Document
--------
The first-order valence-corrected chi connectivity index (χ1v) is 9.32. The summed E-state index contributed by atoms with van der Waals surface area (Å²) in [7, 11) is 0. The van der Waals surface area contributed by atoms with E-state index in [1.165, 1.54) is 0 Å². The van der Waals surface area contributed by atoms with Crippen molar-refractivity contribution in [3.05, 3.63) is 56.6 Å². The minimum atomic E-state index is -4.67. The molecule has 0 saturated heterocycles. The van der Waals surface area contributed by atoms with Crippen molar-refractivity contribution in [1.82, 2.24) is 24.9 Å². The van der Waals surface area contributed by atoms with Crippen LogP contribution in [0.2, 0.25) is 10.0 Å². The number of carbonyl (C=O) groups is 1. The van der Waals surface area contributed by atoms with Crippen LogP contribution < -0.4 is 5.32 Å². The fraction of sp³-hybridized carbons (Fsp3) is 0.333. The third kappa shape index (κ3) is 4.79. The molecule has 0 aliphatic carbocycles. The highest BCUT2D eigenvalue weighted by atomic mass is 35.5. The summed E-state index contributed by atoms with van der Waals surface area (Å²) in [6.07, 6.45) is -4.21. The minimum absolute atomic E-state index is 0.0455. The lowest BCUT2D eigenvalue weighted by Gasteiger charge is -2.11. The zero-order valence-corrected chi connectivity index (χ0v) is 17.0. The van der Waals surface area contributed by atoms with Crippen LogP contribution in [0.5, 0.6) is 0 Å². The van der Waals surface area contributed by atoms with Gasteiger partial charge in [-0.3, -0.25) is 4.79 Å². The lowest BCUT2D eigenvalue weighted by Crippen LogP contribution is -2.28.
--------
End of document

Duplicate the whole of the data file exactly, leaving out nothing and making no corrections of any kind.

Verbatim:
The first-order valence-corrected chi connectivity index (χ1v) is 9.32. The summed E-state index contributed by atoms with van der Waals surface area (Å²) in [7, 11) is 0. The van der Waals surface area contributed by atoms with E-state index in [1.165, 1.54) is 0 Å². The van der Waals surface area contributed by atoms with Crippen molar-refractivity contribution in [3.05, 3.63) is 56.6 Å². The minimum atomic E-state index is -4.67. The molecule has 0 saturated heterocycles. The van der Waals surface area contributed by atoms with Crippen molar-refractivity contribution in [1.82, 2.24) is 24.9 Å². The van der Waals surface area contributed by atoms with Crippen LogP contribution in [0.2, 0.25) is 10.0 Å². The number of carbonyl (C=O) groups is 1. The van der Waals surface area contributed by atoms with Crippen LogP contribution < -0.4 is 5.32 Å². The fraction of sp³-hybridized carbons (Fsp3) is 0.333. The third kappa shape index (κ3) is 4.79. The molecule has 0 aliphatic carbocycles. The highest BCUT2D eigenvalue weighted by atomic mass is 35.5. The summed E-state index contributed by atoms with van der Waals surface area (Å²) in [6.07, 6.45) is -4.21. The minimum absolute atomic E-state index is 0.0455. The lowest BCUT2D eigenvalue weighted by Gasteiger charge is -2.11. The zero-order valence-corrected chi connectivity index (χ0v) is 17.0. The van der Waals surface area contributed by atoms with Crippen LogP contribution in [0.5, 0.6) is 0 Å². The van der Waals surface area contributed by atoms with Gasteiger partial charge in [-0.3, -0.25) is 4.79 Å². The lowest BCUT2D eigenvalue weighted by Crippen LogP contribution is -2.28.